Alexander Graham Bell, the man widely credited with inventing the telephone as we know it (though there is a longstanding debate over who actually was first), can be heard again today, some 128 years after he recorded himself counting and speaking in his laboratory in Washington, DC, saying: "In witness whereof, hear my voice, Alexander Graham Bell." The historic lost audio file — the first recording of Bell's voice — was retrieved by several researchers around the country using a technique developed at the Lawrence Berkeley National Laboratory.
Bell's audio recording was made on an old experimental wax disk that he later donated to the Smithsonian Institution's collection, but it was deemed "unplayable" due to its antiquated technology. Researchers weren't sure what device was used to play it back or if it was pristine enough to even reproduce the original sounds.
"In witness whereof, hear my voice, Alexander Graham Bell."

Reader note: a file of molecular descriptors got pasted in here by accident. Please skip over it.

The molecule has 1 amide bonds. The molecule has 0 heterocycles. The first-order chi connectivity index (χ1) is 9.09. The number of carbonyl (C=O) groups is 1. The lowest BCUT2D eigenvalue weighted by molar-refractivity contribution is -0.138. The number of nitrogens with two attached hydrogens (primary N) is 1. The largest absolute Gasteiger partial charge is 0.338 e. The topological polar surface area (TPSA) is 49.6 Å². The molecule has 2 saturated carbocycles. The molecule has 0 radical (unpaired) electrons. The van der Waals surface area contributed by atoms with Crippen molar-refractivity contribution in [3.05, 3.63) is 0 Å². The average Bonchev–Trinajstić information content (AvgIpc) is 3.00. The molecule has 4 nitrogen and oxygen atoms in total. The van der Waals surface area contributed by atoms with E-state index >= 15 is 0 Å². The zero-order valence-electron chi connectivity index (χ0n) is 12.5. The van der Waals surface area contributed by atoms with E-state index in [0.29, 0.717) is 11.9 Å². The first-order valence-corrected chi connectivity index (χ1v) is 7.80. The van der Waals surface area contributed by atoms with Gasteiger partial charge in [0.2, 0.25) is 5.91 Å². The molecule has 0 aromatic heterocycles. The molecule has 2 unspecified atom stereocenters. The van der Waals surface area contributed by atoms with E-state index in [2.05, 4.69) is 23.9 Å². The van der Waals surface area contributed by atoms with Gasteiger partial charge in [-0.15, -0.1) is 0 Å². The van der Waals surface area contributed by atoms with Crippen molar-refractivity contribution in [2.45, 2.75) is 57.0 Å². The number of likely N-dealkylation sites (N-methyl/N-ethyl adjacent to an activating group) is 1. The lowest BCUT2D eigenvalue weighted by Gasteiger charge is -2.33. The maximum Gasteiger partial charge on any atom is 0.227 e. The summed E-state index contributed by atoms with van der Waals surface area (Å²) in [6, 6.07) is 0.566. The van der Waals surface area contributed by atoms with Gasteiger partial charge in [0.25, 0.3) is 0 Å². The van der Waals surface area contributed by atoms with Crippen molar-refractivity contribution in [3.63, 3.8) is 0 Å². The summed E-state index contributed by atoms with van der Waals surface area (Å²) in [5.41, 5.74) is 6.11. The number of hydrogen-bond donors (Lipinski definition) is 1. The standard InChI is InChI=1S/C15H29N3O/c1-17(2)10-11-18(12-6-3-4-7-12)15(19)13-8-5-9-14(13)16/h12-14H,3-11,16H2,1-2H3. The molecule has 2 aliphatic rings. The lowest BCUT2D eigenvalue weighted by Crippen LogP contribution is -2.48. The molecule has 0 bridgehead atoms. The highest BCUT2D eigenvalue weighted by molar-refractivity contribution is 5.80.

But starting in 2011, researchers at the Library of Congress began using audio recovery technology created by two Berkeley researchers that had been successful at recovering other pieces of audio history, including a tinfoil record made by Thomas Edison and an 1860 recording dubbed the "earliest" in history. The Berkeley method, which was based on particle physics equipment, relies on taking high-resolution digital images of the surface of a physical audio recording medium, such as Bell's wax disc, then running an analysis to rebuild the areas of the recording that are damaged. The result this time: the first playable record of Bell's voice ever obtained in history. Hear it below for yourself in the YouTube video above and view a transcript Bell wrote here.